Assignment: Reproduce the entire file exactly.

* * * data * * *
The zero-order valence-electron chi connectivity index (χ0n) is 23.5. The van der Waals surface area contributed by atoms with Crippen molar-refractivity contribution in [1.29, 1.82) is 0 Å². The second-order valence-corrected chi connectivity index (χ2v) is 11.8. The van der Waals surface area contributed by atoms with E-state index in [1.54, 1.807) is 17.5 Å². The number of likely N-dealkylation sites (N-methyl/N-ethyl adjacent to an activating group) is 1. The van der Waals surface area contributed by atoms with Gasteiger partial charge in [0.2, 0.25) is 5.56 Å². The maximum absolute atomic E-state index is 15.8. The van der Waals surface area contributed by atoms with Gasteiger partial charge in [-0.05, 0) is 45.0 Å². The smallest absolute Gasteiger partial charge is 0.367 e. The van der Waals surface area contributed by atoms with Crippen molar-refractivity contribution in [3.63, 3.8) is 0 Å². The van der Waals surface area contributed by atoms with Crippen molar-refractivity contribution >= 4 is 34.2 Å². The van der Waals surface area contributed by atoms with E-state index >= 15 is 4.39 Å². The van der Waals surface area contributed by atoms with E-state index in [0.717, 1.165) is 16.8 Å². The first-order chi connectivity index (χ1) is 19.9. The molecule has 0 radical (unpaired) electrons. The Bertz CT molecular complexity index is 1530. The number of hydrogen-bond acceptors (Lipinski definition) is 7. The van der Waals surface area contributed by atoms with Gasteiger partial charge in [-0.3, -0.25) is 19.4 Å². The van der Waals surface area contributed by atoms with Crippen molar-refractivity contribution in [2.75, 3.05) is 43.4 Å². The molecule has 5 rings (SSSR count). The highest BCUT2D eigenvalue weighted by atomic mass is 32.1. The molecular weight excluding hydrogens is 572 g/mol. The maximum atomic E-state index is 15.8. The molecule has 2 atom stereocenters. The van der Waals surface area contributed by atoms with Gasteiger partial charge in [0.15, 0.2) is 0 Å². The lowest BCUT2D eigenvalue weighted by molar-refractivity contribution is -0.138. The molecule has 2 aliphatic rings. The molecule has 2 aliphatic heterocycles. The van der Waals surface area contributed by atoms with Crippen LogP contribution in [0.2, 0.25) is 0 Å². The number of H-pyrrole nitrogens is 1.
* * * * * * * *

The zero-order valence-electron chi connectivity index (χ0n) is 23.5. The van der Waals surface area contributed by atoms with Crippen molar-refractivity contribution in [1.29, 1.82) is 0 Å². The second-order valence-corrected chi connectivity index (χ2v) is 11.8. The van der Waals surface area contributed by atoms with E-state index in [1.54, 1.807) is 17.5 Å². The number of likely N-dealkylation sites (N-methyl/N-ethyl adjacent to an activating group) is 1. The van der Waals surface area contributed by atoms with Gasteiger partial charge in [0.2, 0.25) is 5.56 Å². The maximum absolute atomic E-state index is 15.8. The van der Waals surface area contributed by atoms with Gasteiger partial charge in [-0.05, 0) is 45.0 Å². The smallest absolute Gasteiger partial charge is 0.367 e. The van der Waals surface area contributed by atoms with Crippen molar-refractivity contribution in [3.63, 3.8) is 0 Å². The van der Waals surface area contributed by atoms with Crippen molar-refractivity contribution >= 4 is 34.2 Å². The van der Waals surface area contributed by atoms with E-state index >= 15 is 4.39 Å². The van der Waals surface area contributed by atoms with E-state index in [0.717, 1.165) is 16.8 Å². The first-order chi connectivity index (χ1) is 19.9. The molecule has 0 radical (unpaired) electrons. The Bertz CT molecular complexity index is 1530. The number of hydrogen-bond acceptors (Lipinski definition) is 7. The van der Waals surface area contributed by atoms with Gasteiger partial charge in [-0.3, -0.25) is 19.4 Å². The van der Waals surface area contributed by atoms with Crippen molar-refractivity contribution in [2.75, 3.05) is 43.4 Å². The molecule has 5 rings (SSSR count). The highest BCUT2D eigenvalue weighted by atomic mass is 32.1. The molecular weight excluding hydrogens is 572 g/mol. The maximum atomic E-state index is 15.8. The molecule has 2 atom stereocenters. The van der Waals surface area contributed by atoms with Gasteiger partial charge in [0.15, 0.2) is 0 Å². The lowest BCUT2D eigenvalue weighted by molar-refractivity contribution is -0.138. The molecule has 2 aliphatic rings. The molecule has 2 aliphatic heterocycles. The van der Waals surface area contributed by atoms with Crippen LogP contribution in [0.2, 0.25) is 0 Å². The number of H-pyrrole nitrogens is 1.